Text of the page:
Helping Patients Who Are Somaticizing to Discuss Psychiatric Symptoms

Feb 13, 2017

“Nothing contributes so much to tranquilize the mind as a steady purpose; a point on which the soul may fix its intellectual eye.”

Mary Shelley
Author of Frankenstein

Helping Patients Who Are Somaticizing to Discuss Psychiatric Symptoms

TISA Description of the Problem: Obviously, if somaticizing patients found it easy to discuss psychiatric symptoms, they would not be using somaticization as one of their main defenses. The trick is to help these patients naturally move into a description of their psychiatric symptoms, without highlighting to them that a psychiatric review of symptoms is under way.

Tip: One way to help these patients feel more comfortable discussing psychiatric symptoms, such as the symptoms of depression, is to use their somatic complaints as natural bridges into their psychiatric symptoms. Examples might be as follow:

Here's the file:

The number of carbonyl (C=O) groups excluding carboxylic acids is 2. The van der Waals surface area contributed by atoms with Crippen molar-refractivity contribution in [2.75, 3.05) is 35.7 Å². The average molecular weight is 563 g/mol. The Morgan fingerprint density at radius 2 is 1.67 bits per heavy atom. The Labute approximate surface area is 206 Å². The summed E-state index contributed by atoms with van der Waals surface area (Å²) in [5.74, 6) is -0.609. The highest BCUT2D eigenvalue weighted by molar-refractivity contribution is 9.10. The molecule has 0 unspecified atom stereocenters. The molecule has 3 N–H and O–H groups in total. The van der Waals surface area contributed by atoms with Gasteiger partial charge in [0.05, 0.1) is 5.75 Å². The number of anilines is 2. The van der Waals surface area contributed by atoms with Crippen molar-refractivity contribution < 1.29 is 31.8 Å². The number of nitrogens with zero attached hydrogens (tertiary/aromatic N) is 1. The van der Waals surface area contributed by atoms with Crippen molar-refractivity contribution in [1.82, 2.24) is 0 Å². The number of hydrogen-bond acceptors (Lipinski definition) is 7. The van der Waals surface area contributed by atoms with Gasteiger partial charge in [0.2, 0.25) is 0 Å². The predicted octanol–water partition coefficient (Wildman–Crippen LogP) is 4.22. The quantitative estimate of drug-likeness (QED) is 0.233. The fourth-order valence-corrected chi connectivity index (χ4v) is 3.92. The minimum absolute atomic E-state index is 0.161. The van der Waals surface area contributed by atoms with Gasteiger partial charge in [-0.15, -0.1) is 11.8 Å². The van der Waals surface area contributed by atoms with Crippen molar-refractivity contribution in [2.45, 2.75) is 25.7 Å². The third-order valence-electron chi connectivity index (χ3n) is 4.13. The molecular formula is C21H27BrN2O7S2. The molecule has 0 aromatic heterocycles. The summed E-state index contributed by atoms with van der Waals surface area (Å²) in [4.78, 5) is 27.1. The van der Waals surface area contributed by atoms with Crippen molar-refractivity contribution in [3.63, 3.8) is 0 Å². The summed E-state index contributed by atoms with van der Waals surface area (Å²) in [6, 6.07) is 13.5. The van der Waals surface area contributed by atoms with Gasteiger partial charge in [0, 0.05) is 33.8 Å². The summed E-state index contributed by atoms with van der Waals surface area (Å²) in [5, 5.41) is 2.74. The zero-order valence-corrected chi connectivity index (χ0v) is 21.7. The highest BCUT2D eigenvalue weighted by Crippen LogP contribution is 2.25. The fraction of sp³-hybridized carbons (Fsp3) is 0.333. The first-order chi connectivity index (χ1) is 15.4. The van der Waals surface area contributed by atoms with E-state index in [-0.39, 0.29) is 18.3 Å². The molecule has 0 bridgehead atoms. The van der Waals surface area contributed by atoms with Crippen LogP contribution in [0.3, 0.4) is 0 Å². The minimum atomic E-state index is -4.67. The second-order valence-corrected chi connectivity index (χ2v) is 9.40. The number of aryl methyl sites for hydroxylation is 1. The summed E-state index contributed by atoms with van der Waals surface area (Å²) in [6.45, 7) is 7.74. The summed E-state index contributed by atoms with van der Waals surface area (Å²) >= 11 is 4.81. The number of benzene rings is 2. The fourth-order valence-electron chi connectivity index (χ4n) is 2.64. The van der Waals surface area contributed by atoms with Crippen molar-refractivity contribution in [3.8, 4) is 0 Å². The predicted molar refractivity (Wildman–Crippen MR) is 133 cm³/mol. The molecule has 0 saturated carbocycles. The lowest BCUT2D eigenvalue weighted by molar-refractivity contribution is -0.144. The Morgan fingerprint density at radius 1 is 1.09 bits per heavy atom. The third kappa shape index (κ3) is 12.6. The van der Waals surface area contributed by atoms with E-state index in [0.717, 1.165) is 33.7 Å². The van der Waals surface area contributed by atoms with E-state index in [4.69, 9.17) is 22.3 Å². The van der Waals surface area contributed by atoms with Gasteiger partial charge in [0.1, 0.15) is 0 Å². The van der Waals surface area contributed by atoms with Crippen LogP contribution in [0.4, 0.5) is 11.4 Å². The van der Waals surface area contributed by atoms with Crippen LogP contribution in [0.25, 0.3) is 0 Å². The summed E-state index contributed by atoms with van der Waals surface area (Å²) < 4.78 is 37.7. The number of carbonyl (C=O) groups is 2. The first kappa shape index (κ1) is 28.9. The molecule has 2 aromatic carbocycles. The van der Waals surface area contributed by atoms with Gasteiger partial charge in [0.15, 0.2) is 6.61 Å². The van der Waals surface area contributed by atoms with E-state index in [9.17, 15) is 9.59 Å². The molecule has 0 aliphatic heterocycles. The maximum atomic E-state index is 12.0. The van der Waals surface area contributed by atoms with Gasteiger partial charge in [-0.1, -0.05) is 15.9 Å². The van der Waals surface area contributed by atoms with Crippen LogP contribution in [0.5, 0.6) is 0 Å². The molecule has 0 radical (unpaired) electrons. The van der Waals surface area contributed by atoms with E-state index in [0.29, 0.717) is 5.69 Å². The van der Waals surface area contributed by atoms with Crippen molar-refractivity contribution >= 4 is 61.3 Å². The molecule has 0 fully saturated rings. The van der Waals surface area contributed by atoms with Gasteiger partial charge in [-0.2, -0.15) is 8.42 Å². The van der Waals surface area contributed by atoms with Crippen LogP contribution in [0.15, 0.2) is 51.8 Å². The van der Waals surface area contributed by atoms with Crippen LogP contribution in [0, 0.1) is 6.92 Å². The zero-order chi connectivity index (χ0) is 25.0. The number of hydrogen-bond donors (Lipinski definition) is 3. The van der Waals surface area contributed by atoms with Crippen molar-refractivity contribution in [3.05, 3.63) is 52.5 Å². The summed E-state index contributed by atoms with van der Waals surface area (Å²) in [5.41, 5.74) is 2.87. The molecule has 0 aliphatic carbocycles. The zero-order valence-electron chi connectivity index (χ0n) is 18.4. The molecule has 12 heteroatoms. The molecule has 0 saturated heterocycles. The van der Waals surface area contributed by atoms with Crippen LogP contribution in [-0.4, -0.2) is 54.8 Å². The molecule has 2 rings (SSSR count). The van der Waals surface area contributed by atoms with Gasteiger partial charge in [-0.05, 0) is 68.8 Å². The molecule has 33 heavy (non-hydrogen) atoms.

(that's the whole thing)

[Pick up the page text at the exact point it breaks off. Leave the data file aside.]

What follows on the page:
1) Clinician: With all of the pain you’ve been experiencing, has it been difficult to sleep?
2) Clinician: With your headaches coming almost every day for you, has the whole thing started to get you down?
3) Clinician: I know that this nausea and stomach pain has been hard to shake, has it started to wear you down so that you feel weary all the time?

Result: By using the somatic complaint itself as the initial focus for an entry into psychiatric symptoms, the interviewer can often minimize resistance with these patients.

TISA Follow-up:

Tip provided by:

Anthony Levinson, M.D., McMaster University, Ontario, Canada.